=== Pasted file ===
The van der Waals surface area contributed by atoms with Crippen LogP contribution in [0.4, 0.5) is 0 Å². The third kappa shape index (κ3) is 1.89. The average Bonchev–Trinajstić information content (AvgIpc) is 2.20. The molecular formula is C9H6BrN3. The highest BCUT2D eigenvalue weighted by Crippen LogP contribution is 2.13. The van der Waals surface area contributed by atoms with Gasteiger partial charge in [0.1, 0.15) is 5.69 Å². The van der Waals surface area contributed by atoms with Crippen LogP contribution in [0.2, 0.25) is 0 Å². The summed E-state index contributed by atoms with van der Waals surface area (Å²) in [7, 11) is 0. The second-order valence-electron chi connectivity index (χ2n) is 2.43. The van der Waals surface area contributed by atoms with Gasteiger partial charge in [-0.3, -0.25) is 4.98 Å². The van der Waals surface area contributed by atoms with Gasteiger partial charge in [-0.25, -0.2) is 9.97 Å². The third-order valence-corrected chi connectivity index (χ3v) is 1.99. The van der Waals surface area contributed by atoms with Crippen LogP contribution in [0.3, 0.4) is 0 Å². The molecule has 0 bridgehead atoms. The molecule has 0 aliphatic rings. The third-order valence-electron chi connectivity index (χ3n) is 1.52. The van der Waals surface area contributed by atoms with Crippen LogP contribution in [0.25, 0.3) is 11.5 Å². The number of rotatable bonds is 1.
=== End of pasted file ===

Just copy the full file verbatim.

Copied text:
The van der Waals surface area contributed by atoms with Crippen LogP contribution in [0.4, 0.5) is 0 Å². The third kappa shape index (κ3) is 1.89. The average Bonchev–Trinajstić information content (AvgIpc) is 2.20. The molecular formula is C9H6BrN3. The highest BCUT2D eigenvalue weighted by Crippen LogP contribution is 2.13. The van der Waals surface area contributed by atoms with Gasteiger partial charge in [0.1, 0.15) is 5.69 Å². The van der Waals surface area contributed by atoms with Crippen LogP contribution in [0.2, 0.25) is 0 Å². The summed E-state index contributed by atoms with van der Waals surface area (Å²) in [7, 11) is 0. The second-order valence-electron chi connectivity index (χ2n) is 2.43. The van der Waals surface area contributed by atoms with Gasteiger partial charge in [-0.3, -0.25) is 4.98 Å². The van der Waals surface area contributed by atoms with Gasteiger partial charge in [-0.25, -0.2) is 9.97 Å². The third-order valence-corrected chi connectivity index (χ3v) is 1.99. The van der Waals surface area contributed by atoms with Crippen LogP contribution in [0.3, 0.4) is 0 Å². The molecule has 0 bridgehead atoms. The molecule has 0 aliphatic rings. The third-order valence-electron chi connectivity index (χ3n) is 1.52. The van der Waals surface area contributed by atoms with Crippen LogP contribution in [0.25, 0.3) is 11.5 Å². The number of rotatable bonds is 1.